Junior Chris Gelke said about 250 students gathered in the Lower Quad Thursday, to pose for a photo showing their decision to ‘Vote No’ on the marriage amendment.
Senior Mark Koranda takes a photo of students in opposition to Minnesota's marriage amendment in the Lower Quad. Junior Chris Gelke organized the event and said about 250 students attended. (Tarkor Zehn/TommieMedia)
Gelke, the main organizer for the event, said this was the second photo students have taken to show their opposition to the amendment, but this time around, students were given a piece of paper to write down specific reasons why they were voting no.
Some of the signs read “Love is Love,” “Equality for All” and “Love is not Limited.” Other signs were more personal and were written to show alliance with loved ones and family members.
Gelke said he thought it was important to have a second photo after all of the added support from the community after the first photo became public on social media sites and other forums.
“In the last couple of weeks, we started conversations, we started discussions, and the amount of enthusiasm that we’ve gotten has been amazing,” Gelke said.
The number of students from the first photo increased significantly from about 30 people, and he said it was great to see so many people show up for the second shoot.
“I was incredibly pleased with the turnout. It shows there’s a real size of opposition to the marriage amendment here at St. Thomas, and that’s what I wanted to demonstrate to the people of Minnesota,” Gelke said.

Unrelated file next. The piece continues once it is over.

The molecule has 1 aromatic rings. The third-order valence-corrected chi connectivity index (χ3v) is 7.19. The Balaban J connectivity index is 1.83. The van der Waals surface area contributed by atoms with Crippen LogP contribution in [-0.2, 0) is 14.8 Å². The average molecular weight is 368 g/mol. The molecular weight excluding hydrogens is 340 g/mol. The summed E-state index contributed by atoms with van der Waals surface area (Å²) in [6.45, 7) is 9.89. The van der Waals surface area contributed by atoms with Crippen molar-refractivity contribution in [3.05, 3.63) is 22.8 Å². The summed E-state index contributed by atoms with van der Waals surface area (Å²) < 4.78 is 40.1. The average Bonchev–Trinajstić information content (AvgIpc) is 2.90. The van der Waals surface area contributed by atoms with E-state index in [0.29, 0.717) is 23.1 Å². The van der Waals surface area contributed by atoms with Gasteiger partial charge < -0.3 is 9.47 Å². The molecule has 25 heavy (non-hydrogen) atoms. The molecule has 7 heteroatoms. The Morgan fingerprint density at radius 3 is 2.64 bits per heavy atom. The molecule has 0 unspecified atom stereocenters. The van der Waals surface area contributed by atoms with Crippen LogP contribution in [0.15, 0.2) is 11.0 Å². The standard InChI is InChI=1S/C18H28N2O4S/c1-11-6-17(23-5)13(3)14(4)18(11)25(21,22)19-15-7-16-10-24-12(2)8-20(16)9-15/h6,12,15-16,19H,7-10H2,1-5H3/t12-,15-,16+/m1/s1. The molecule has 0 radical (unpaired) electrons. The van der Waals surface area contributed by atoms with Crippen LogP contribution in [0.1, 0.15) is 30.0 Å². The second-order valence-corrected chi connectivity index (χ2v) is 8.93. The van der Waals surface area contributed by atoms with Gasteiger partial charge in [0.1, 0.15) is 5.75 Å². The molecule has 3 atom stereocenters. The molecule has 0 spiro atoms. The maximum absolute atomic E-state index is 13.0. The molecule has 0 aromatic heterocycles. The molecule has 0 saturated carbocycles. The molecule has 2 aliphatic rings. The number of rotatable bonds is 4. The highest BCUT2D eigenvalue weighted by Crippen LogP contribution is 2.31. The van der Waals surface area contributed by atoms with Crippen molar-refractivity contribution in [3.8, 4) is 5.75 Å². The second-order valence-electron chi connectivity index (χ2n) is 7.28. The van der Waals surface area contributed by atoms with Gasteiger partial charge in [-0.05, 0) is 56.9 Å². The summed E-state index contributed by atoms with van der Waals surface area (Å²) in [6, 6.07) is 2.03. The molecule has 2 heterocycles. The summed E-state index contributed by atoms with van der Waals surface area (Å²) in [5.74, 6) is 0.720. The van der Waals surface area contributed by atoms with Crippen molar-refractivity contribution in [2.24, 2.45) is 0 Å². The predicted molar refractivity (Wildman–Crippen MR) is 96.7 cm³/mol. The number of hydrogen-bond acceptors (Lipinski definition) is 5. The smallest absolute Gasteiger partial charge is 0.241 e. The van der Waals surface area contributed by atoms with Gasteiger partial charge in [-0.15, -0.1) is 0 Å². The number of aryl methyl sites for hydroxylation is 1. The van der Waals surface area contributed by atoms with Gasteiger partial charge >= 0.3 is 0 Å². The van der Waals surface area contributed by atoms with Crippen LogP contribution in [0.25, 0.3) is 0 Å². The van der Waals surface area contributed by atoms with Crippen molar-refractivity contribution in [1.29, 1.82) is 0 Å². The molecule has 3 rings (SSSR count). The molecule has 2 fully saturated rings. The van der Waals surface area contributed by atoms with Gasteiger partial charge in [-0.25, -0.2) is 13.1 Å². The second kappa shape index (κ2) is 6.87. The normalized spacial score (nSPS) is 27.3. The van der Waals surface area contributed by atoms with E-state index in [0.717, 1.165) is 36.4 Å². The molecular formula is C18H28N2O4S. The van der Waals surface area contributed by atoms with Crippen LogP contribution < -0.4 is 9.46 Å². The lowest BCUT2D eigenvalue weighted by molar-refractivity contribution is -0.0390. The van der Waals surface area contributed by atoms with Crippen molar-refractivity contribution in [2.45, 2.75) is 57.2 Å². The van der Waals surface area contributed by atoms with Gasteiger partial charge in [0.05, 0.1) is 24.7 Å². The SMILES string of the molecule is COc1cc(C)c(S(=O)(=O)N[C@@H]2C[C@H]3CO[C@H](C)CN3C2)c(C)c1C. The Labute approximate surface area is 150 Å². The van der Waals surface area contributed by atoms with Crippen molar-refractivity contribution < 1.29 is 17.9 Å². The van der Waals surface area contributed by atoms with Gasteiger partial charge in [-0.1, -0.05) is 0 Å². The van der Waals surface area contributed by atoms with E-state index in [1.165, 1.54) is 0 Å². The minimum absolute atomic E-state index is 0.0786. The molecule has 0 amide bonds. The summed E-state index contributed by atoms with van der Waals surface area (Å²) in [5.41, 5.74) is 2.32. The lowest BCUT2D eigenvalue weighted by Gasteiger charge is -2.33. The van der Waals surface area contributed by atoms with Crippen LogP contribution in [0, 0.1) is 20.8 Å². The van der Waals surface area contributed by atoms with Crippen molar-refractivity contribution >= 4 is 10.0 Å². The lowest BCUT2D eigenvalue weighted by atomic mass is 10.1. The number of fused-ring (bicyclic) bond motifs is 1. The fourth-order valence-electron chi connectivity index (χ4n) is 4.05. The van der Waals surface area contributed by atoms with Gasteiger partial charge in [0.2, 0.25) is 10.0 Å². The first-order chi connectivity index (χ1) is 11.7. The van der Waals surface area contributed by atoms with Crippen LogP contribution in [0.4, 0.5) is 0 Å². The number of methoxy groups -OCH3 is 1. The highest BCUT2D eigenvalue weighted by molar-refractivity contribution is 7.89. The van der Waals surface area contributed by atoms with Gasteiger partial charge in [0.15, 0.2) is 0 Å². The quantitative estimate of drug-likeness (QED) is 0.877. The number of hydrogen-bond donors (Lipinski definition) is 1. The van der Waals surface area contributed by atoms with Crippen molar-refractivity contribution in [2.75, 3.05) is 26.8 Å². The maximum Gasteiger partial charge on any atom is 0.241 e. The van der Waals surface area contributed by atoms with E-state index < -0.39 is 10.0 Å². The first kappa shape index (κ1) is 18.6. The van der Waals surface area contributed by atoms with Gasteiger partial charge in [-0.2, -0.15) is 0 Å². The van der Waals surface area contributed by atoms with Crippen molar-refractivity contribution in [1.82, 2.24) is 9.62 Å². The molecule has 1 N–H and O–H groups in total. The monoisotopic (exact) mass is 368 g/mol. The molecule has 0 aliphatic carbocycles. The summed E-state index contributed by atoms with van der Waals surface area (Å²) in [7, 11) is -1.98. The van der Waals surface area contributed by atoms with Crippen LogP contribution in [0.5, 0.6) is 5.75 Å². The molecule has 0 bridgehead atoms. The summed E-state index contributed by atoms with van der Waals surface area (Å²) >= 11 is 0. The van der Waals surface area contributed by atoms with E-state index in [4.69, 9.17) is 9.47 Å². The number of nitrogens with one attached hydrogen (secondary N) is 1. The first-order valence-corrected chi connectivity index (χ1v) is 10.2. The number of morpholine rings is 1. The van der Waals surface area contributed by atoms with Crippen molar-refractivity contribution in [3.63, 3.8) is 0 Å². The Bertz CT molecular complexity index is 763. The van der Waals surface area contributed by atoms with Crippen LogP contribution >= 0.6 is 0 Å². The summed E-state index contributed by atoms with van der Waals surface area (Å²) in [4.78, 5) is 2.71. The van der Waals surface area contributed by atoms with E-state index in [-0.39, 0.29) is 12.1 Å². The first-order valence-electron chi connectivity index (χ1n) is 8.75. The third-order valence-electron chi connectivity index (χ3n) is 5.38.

Gelke explained that the day of the photo was also deliberately chosen to be in alliance with National Coming Out Day.
“National Coming Out Day, October 11, is supposed to be an opportunity for people both of the LGBT community as well as allies to come out in opposition of this amendment,” Gelke said.
Junior Elizabeth Phyle said she hopes the signs help show the passion people have for the issue on campus.
“It shows all the emotions, feelings, and personal relation to the issue. It’s not just a political ballot, but a personal connection,” Phyle said.
Junior Elizabeth Harris said she thought it was a great way to show how young people are getting involved with the campaign.
“It’s really important for people of our age to be informed and vocal about what their beliefs are,” she said.
Gelke said he ultimately hopes their efforts will not go in vain.
“We are for equality, inclusion, and tolerance and we’re going to fight to defeat this amendment,” he said.
Tarkor Zehn can be reached at firstname.lastname@example.org.